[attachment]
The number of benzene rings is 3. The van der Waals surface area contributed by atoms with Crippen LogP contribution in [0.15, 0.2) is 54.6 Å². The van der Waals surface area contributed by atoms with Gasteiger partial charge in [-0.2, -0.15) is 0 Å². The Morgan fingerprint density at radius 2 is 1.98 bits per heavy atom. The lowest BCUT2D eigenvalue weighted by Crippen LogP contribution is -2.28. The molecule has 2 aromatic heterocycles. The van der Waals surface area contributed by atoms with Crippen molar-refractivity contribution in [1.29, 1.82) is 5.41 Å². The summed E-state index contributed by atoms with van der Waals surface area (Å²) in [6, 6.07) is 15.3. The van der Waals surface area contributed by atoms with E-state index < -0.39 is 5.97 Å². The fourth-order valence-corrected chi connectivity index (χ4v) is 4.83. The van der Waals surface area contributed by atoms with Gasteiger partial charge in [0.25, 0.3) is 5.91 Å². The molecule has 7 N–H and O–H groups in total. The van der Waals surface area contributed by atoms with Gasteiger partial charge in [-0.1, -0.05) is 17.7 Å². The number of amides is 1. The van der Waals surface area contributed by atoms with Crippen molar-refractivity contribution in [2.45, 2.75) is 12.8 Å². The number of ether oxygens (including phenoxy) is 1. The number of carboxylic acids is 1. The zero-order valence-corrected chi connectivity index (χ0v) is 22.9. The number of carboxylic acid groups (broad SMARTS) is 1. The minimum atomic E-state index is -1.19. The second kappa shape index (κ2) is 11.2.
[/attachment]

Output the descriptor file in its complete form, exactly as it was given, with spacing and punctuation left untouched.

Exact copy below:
The number of benzene rings is 3. The van der Waals surface area contributed by atoms with Crippen LogP contribution in [0.15, 0.2) is 54.6 Å². The van der Waals surface area contributed by atoms with Gasteiger partial charge in [-0.2, -0.15) is 0 Å². The Morgan fingerprint density at radius 2 is 1.98 bits per heavy atom. The lowest BCUT2D eigenvalue weighted by Crippen LogP contribution is -2.28. The molecule has 2 aromatic heterocycles. The van der Waals surface area contributed by atoms with Crippen molar-refractivity contribution in [1.29, 1.82) is 5.41 Å². The summed E-state index contributed by atoms with van der Waals surface area (Å²) in [6, 6.07) is 15.3. The van der Waals surface area contributed by atoms with E-state index < -0.39 is 5.97 Å². The fourth-order valence-corrected chi connectivity index (χ4v) is 4.83. The van der Waals surface area contributed by atoms with Gasteiger partial charge in [0.25, 0.3) is 5.91 Å². The molecule has 7 N–H and O–H groups in total. The van der Waals surface area contributed by atoms with Gasteiger partial charge in [-0.1, -0.05) is 17.7 Å². The number of amides is 1. The van der Waals surface area contributed by atoms with Crippen molar-refractivity contribution in [2.45, 2.75) is 12.8 Å². The number of ether oxygens (including phenoxy) is 1. The number of carboxylic acids is 1. The zero-order valence-corrected chi connectivity index (χ0v) is 22.9. The number of carboxylic acid groups (broad SMARTS) is 1. The minimum atomic E-state index is -1.19. The second kappa shape index (κ2) is 11.2.